A family with allergies.
Whether we're talking pet dander, dust or dairy products, allergens are everywhere. For those who struggle with allergies on a regular basis, it can be a daunting experience. Fortunately, there are a number of things to know about allergy relief, and educating yourself for your own sake or your child's is more important than ever.

So what exactly is an allergic reaction? It occurs when the immune system inside the body recognizes something as foreign and creates an antibody against it. Allergies can actually have a few different causes, including genetic disposition. However, parents should not simply assume that their children will share the same allergies they've struggled with themselves – there are plenty of instances where this is not the case.

Environmental Allergies

Common environmental allergens can include dust mites, certain varieties of pollen, pet dander or anything that enters your body through the respiratory system. Though frustrating and in some cases downright debilitating, physicians agree there is no proven way to prevent environmental allergies from developing in the first place. There are some popular theories – that exposure to cats and dogs early in life can prevent an allergy to pet dander, for example – but these studies have not been confirmed as truth. The best that families can do as far as environmental allergies is to avoid certain triggers.

"If a parent has a specific allergy, such as to grass pollen, their child may have allergies as, but it may manifest as an allergy to something different than their parent," said Dr. Maria Streck of MUSC Pediatric Allergy & Immunology.

"Allergies are at higher risk in families, but they are not specifically heritable," explained Dr. John Pulcini of Acadia Allergy & Immunology in Greenville.

Avoiding environmental triggers can mean everything from not sitting on a sofa that is covered in pet hair to not playing an outdoor sport during pollen season. If you must be outside and exposed to an allergen, take a shower and change clothes immediately afterward. It also helps to keep dust and mold at a minimum inside the home with regular cleanings, hardwood flooring and air purifiers.

"The immune system is 'primed' and ready to react when re-exposed to airborne allergens," said Dr. Pulcini. "But as for primary prevention, nothing has been proven to prevent these allergies."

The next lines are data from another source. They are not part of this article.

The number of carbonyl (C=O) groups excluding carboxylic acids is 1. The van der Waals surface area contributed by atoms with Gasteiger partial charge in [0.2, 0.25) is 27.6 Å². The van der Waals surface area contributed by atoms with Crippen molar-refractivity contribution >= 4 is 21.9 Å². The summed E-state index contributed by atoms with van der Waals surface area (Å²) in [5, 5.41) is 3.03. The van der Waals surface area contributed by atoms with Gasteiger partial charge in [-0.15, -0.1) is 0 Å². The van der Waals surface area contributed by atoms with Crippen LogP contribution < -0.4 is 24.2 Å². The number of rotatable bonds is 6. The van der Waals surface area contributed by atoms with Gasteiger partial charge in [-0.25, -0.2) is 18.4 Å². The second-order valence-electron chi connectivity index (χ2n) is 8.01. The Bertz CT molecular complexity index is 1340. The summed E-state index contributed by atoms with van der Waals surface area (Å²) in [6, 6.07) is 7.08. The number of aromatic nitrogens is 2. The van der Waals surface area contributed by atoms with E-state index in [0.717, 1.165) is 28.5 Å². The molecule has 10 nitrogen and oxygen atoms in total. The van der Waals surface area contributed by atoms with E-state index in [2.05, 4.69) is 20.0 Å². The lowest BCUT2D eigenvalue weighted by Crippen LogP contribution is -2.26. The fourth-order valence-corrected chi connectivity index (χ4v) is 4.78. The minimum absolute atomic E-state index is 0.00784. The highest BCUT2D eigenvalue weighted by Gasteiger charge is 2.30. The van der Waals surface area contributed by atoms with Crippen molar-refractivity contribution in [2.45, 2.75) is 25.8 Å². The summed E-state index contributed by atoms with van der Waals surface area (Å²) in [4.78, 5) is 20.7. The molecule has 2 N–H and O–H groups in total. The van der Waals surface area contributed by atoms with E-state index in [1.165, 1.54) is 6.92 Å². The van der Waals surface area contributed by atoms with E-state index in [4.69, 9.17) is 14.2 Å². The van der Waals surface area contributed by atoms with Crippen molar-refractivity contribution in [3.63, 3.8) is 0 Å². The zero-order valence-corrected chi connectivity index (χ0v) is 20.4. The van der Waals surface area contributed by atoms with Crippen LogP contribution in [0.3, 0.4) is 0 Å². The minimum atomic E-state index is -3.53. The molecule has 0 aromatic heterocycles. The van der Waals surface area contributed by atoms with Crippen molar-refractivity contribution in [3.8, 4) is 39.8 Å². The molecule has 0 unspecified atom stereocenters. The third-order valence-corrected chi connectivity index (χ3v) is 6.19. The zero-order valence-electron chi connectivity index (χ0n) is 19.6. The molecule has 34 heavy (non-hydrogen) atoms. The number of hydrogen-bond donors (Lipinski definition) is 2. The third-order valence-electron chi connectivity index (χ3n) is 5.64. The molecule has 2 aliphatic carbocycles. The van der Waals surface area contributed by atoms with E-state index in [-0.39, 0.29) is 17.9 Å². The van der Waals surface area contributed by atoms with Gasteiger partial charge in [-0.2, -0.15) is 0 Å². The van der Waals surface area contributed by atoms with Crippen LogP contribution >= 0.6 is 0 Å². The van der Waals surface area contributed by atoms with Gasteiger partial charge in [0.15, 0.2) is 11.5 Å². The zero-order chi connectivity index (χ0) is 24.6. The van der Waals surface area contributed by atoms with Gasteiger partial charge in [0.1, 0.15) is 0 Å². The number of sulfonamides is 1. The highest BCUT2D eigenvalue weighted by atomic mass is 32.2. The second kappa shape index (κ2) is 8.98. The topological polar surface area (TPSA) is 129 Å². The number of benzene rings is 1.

"It is often difficult to completely eliminate exposure to airborne allergies," said Dr. Streck. "So after we test for allergies, we educate on how to avoid triggers to their known allergens."

Food Allergies

Food allergies are a frequent concern among parents of young children. Typical foods that cause a potentially dangerous reaction include cow's milk, eggs, wheat, soy, peanuts, tree nuts and fish, including shellfish.

"Some allergies are more likely to be outgrown – for example: milk, eggs, soy and wheat – and some, like seafood and nuts, are more likely to be persistent," said Dr. Streck. "If a child shows evidence by testing that they may have outgrown a specific allergy, we discuss challenging them with the food under close supervision in the doctor's office."

Interestingly, foods that can cause allergies are given to children earlier in life now, whereas parents a generation ago were instructed not to give these "trigger" foods to young children. In the "old days," complementary foods – those other than breast milk or formula – were not introduced until toddlerhood.

"In the past, it was encouraged that young children avoid certain foods that are considered highly allergenic, but now we encourage them to introduce these foods sooner," said Dr. Streck.

"The old guidelines of when to introduce complementary foods were cow's milk at age 1, eggs at age 2 and peanuts or tree nuts at age 3," said Dr. Pulcini. "But the most current guidelines are that allergenic foods can be introduced much sooner in a child's diet, as early as 6 months of age."

Parents and other adults who have been inside a school in the last few years have noted the rise of the "allergy free" classroom or lunchroom, particularly in response to peanuts and tree nuts. However, a child learning to manage his or her food allergy is a necessary skill to have in the real world, where certain triggers are not always avoidable.

"Making sure kids are safe in the classroom is extremely important. It is also important to teach children how to navigate an environment that contains their allergens so that they know how to stay safe," said Dr. Streck. "I encourage families who have concerns to talk with their teachers and school nurses so that they feel more comfortable while their child is at school."

"I would argue that more important than allergy free classrooms is instructing the family and school staff on how to recognize and manage allergic reactions to food," Dr. Pulcini said.

The cure for food allergies, while still very much a work in progress, has come a long way in recent years. No doubt readers have heard of sublingual – under the tongue – and patch therapies, and immunotherapy is increasing as well.

"Because food allergies are more common, more treatments are developing," said Dr. Streck, pointing out that peanut immunotherapy has been successful so far, and studies are developing for eggs and milk as well.

"If a parent is worried about their child having allergies, they ought to first discuss it with the primary care physician and then, if it's necessary, referrals to an allergist and immunologist specialist is recommended," said Dr. Pulcini. "Studies are underway to cure food allergies, and oral immunotherapy – or OIT – might be approved as early as latter 2019, and SLIT sublingual immunotherapy in late 2020, pending FDA reviews."

By Denise K. James

INFOGRAPHIC: Allergies by the Numbers
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